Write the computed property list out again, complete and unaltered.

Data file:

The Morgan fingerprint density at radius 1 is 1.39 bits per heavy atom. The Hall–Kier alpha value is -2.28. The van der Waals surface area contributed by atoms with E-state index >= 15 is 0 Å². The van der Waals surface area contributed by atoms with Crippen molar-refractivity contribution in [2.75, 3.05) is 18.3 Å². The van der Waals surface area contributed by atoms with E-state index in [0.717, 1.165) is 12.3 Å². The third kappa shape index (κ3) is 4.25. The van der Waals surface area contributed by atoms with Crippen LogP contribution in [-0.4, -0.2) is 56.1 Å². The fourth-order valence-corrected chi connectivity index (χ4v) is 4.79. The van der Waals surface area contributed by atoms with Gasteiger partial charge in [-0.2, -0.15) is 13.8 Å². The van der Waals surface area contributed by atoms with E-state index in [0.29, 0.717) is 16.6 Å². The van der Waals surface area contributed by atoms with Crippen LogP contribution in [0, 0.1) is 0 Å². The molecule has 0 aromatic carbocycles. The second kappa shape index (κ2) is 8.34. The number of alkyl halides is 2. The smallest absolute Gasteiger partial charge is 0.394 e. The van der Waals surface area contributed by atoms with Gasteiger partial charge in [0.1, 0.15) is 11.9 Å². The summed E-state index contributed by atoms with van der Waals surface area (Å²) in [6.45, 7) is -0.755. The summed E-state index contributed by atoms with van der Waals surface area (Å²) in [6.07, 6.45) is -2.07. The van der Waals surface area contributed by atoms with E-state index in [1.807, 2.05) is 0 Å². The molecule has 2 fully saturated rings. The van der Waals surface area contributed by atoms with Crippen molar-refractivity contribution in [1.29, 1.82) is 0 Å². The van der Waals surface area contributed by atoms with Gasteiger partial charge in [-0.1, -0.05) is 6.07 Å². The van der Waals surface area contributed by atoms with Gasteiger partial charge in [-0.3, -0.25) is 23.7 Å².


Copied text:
The Morgan fingerprint density at radius 1 is 1.39 bits per heavy atom. The Hall–Kier alpha value is -2.28. The van der Waals surface area contributed by atoms with E-state index >= 15 is 0 Å². The van der Waals surface area contributed by atoms with Crippen molar-refractivity contribution in [2.75, 3.05) is 18.3 Å². The van der Waals surface area contributed by atoms with E-state index in [0.717, 1.165) is 12.3 Å². The third kappa shape index (κ3) is 4.25. The van der Waals surface area contributed by atoms with Crippen LogP contribution in [-0.4, -0.2) is 56.1 Å². The fourth-order valence-corrected chi connectivity index (χ4v) is 4.79. The van der Waals surface area contributed by atoms with Gasteiger partial charge in [-0.2, -0.15) is 13.8 Å². The van der Waals surface area contributed by atoms with E-state index in [0.29, 0.717) is 16.6 Å². The van der Waals surface area contributed by atoms with Crippen LogP contribution in [0, 0.1) is 0 Å². The molecule has 0 aromatic carbocycles. The second kappa shape index (κ2) is 8.34. The number of alkyl halides is 2. The smallest absolute Gasteiger partial charge is 0.394 e. The van der Waals surface area contributed by atoms with Gasteiger partial charge in [0.1, 0.15) is 11.9 Å². The summed E-state index contributed by atoms with van der Waals surface area (Å²) in [6.45, 7) is -0.755. The summed E-state index contributed by atoms with van der Waals surface area (Å²) in [6.07, 6.45) is -2.07. The van der Waals surface area contributed by atoms with E-state index in [1.807, 2.05) is 0 Å². The molecule has 2 fully saturated rings. The van der Waals surface area contributed by atoms with Crippen molar-refractivity contribution in [1.29, 1.82) is 0 Å². The van der Waals surface area contributed by atoms with Gasteiger partial charge in [-0.1, -0.05) is 6.07 Å². The van der Waals surface area contributed by atoms with Gasteiger partial charge in [-0.3, -0.25) is 23.7 Å².